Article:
2006 Landcruiser Troopcarrier 1HZ with DTS Turbo Kit, 170ltr long range tank currently not converted, running on B100

              "him who never made a mistake, made no discovery either"

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              • #8
                Re: Turning up the fuel

                Originally posted by Bueff View Post
                This topic is getting very interesting, please keep it going and most of all please be nice to each other

                What I always thought is a diesel "eats" what you give it to him, more fuel equals more power that is why I never understood is the black smoke equals unburned fuel theory.

                Have a good night Gentleman
                You are correct, up to the stoichiometric ratio of fuel to air. After that point, there is not enough air to burn the fuel completely, resulting in black smoke from the partly burned fuel.
                Now, I believe that it is possible for the fuel to be burning hotter as it leaves the combustion chamber, even though there is not enough oxygen to combust it completely.
                I do know that over fueling a diesel does increase EGTs.
                Regards,
                Tony

                Regards,
                Tony
                Life is a journey, with problems to solve, lessons to learn, but most of all, experiences to enjoy.

                Current Vehicles in stable:
                '06 Musso Sports 4X4 Manual Crew Cab tray back.
                '04 Rexton 4X4 Automatic SUV
                '2014 Toyota Prius (on ULP) - Wife's car

                Previous Vehicles:
                '90 Mazda Capella. (2000 - 2003) My first Fatmobile. Converted to fun on veggie oil with a 2 tank setup.
                '80 Mercedes 300D. 2 tank conversion [Sold]
                '84 Mercedes 300D. 1 tank, no conversion. Replaced engine with rebuilt OM617A turbodiesel engine. Finally had good power. Engine donor for W123 coupe. (body parted out and carcass sold for scrap.)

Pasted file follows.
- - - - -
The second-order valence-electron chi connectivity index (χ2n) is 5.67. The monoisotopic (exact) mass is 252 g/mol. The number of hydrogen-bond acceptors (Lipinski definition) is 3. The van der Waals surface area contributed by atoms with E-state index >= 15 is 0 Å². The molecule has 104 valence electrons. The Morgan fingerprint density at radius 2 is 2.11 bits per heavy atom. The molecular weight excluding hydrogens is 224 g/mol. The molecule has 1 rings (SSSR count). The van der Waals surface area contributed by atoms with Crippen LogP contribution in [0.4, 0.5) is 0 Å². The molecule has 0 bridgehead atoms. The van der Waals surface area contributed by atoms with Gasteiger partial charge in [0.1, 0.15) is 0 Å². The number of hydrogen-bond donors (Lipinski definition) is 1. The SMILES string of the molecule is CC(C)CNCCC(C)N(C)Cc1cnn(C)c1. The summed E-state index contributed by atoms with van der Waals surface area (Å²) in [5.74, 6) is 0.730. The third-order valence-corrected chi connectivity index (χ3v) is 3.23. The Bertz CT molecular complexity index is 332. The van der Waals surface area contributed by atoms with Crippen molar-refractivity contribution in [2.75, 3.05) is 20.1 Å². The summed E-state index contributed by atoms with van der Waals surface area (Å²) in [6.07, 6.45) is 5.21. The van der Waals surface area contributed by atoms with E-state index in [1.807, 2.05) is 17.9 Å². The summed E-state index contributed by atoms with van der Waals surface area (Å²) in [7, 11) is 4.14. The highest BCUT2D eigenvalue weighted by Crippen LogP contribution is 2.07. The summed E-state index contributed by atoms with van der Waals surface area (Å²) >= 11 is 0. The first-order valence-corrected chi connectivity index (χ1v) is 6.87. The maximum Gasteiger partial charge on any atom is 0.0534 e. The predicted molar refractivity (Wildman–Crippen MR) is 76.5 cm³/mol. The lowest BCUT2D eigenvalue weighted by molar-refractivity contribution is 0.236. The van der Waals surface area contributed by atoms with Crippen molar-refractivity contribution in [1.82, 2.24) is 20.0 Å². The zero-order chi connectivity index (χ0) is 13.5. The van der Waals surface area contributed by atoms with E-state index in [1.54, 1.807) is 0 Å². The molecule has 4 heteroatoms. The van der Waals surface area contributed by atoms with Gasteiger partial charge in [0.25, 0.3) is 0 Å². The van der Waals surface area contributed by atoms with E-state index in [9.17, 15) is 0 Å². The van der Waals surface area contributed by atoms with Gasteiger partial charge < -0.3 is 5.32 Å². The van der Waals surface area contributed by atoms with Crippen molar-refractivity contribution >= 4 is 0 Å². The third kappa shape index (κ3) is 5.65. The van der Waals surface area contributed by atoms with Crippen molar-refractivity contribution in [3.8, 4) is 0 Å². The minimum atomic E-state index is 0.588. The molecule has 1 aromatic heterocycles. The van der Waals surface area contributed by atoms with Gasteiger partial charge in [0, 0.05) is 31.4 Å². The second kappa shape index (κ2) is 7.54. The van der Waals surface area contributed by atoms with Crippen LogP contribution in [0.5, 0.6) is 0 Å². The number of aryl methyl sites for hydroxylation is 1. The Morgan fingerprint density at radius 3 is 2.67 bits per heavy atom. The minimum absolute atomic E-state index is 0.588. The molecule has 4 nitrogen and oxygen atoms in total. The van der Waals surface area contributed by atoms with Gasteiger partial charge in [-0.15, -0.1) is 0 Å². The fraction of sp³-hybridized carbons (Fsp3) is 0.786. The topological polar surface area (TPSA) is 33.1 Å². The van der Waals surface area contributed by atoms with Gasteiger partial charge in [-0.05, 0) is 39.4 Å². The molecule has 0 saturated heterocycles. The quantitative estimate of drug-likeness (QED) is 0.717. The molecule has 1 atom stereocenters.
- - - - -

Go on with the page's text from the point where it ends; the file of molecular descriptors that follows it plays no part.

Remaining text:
'85 Mercedes Benz W123 300CD Turbodiesel
                '99 Mercedes W202 C250 Turbodiesel (my darling Wife's car)[sold]
                '98 Mercedes W202 C250 Turbodiesel (my car)[sold]
                '06 Musso Sports Crew Cab well body. [Head gasket blew!]
                '04 Rexton SUV 2.9L Turbodiesel same as Musso - Our Family car.
                '06 Musso sports Crew Cab Trayback - My hack (no air cond, no heater).

                Searching the Biofuels Forum using Google
                Adding images and/or documents to your posts

                Comment


                • #9
                  Re: Turning up the fuel

                  Fair enough, I guess you learn something everyday eh? I guess the question that comes out of this is what is more important to measure for what you are doing? If turboed then EGT will be very important for life of the Turbo, but CHT is critical for engine life? If over fuelling ups EGT's as several people here point out, is that enough to counter the cooling effect of unburnt fuel in the cylinder?

                  Where does the additional oxygen come from to support continued combustion in the exhaust manifold / turbo / pipe / muffler etc?or is there oxygen left over from the initial burn? if so then I would have thought there would have been enough to burn more fuel? or is there that much oxygen left over because we are never really approaching the maximum magic stoichiometric ratio?